Hostilities resumed in 1756 when an army of 3,000 Spanish, Portuguese, and native auxiliary soldiers under José de Andonaegui and Freire de Andrade was sent to subdue the Guarani rebels.[8] On February 7th 1756 the leader of the Guarani rebels, Sepé Tiaraju, was killed in a skirmish with Spanish and Portuguese troops. Three days later the Guarani were defeated at the battle of Caiboaté. 1,511 Guarani were killed and 152 taken prisoner, while 4 Spanish and Portuguese were killed and about 30 were wounded.[9] Following the defeat of the Guarani the Jesuit reductions were occupied by Spanish and Portuguese forces.

Aftermath

After the defeat of the Guarani rebels, the Spanish and Portuguese forced the Guarani to abandon the seven reductions that had been ceded to Portugal in the Treaty of Madrid and to move to Spanish controlled lands.[10] According to a census conducted in 1756 the population of the Guarani from the seven missions was 14,284, which was about 15,000 less than the population in 1750.[11] The former Jesuit missions were occupied by the Portuguese-Brazilians until 1759 when Spain unilaterally ended the Treaty of Madrid and reclaimed the lands of the seven missions. The border of the La Plata colonial region was finalized by the Treaty of San Ildefonso in 1777.[12]

In culture

The 1986 film The Mission is loosely based on these events.

References

  1. ^ Ganson, Barbara Anne (2003). The Guarani Under Spanish Rule in the Rio de la Plata. Stanford, California: Stanford University Press. p. 91. ISBN 0-8047-5495-0. 
  2. ^ Jeffrey D. Burson; Jonathan Wright (29 October 2015). The Jesuit Suppression in Global Context: Causes, Events, and Consequences. Cambridge University Press. p. 84. ISBN 978-1-107-03058-9. 
  3. ^ a b Ownes, David James (1993). "Spanish—Portuguese Territorial Rivalry in Colonial Río de la Plata". Yearbook (Conference of Latin Americanist Geographers). 19: 22 – via JSTOR.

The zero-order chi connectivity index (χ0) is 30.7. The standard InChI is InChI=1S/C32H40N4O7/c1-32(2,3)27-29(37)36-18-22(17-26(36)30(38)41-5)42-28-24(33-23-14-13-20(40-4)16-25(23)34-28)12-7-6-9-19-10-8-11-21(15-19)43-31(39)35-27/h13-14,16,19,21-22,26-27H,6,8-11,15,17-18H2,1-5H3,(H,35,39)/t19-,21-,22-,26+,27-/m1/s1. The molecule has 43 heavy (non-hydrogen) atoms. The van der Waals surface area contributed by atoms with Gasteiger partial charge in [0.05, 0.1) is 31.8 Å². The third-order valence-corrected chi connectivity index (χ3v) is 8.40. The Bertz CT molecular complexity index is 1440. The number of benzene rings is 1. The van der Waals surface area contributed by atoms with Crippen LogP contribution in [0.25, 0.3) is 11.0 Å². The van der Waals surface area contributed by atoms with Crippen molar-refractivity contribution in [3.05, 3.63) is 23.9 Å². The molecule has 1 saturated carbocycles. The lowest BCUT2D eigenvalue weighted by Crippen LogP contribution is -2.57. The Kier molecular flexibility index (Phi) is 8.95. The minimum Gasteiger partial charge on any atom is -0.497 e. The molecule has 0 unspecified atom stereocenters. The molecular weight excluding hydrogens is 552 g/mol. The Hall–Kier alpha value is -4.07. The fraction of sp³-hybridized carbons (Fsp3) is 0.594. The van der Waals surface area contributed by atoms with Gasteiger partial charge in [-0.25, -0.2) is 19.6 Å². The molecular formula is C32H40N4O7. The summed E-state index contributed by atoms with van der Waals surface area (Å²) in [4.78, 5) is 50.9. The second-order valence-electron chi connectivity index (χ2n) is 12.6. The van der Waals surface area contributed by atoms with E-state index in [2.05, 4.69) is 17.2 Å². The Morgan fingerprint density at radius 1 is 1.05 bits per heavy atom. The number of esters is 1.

4. ^ Jackson, Robert H. (Winter 2008). "The Population and Vital Rates of the Jesuit Missions of Paraguay, 1700-1767". The Journal of Interdisciplinary History. 38: 401–431 – via JSTOR. 
  5. ^ Reiter, Frederick J. (1995). They Built Utopia: The Jesuit Missions in Paraguay, 1610-1768. Potomac, Maryland: Scripta Humanistica. pp. 116–117. ISBN 1882528115. 
  6. ^ J., Reiter, Frederick (1995). They built Utopia : the Jesuit missions in Paraguay, 1610-1768. Potomac, Md.: Scripta Humanistica. p. 171. ISBN 1882528115. OCLC 32427398. 
  7. ^ J., Reiter, Frederick (1995). They built Utopia : the Jesuit missions in Paraguay, 1610-1768. Potomac, Md.: Scripta Humanistica. pp. 172–173. ISBN 1882528115. OCLC 32427398. 
  8. ^ J., Reiter, Frederick (1995). They built Utopia : the Jesuit missions in Paraguay, 1610-1768. Potomac, Md.: Scripta Humanistica. pp. 191–192. ISBN 1882528115. OCLC 32427398. 
  9. ^ J., Reiter, Frederick (1995). They built Utopia : the Jesuit missions in Paraguay, 1610-1768. Potomac, Md.: Scripta Humanistica. p. 194. ISBN 1882528115. OCLC 32427398. 
  10. ^ Owens, David James (1993). "Spanish—Portuguese Territorial Rivalry in Colonial Río de la Plata". Yearbook. Conference of Latin Americanist Geographers. 19: 15–24. doi:10.2307/25765781. 
  11. ^ Jackson, Robert H. (2008). "The Population and Vital Rates of the Jesuit Missions of Paraguay, 1700-1767". The Journal of Interdisciplinary History. 38 (3): 401–431. doi:10.2307/20143650. 
  12. ^ Jackson, Robert H. (2008). "The Population and Vital Rates of the Jesuit Missions of Paraguay, 1700-1767". The Journal of Interdisciplinary History. 38 (3): 401–431. doi:10.2307/20143650. 

External links

  • History of the Guarani
  • The Madrid Treaty – 1750
  • James Schofield Saeger The Guarani under Spanish Rule in the Rio de la Plata - review of the book by Barbara Anne Ganson
  • Jesuit Missions
  • Harvard Review article on the Guarani and the Jesuits

Further reading

  • Barbara Anne Ganson From Resistance to Rebellion - from The Guaraní Under Spanish Rule in the Río de la Plata.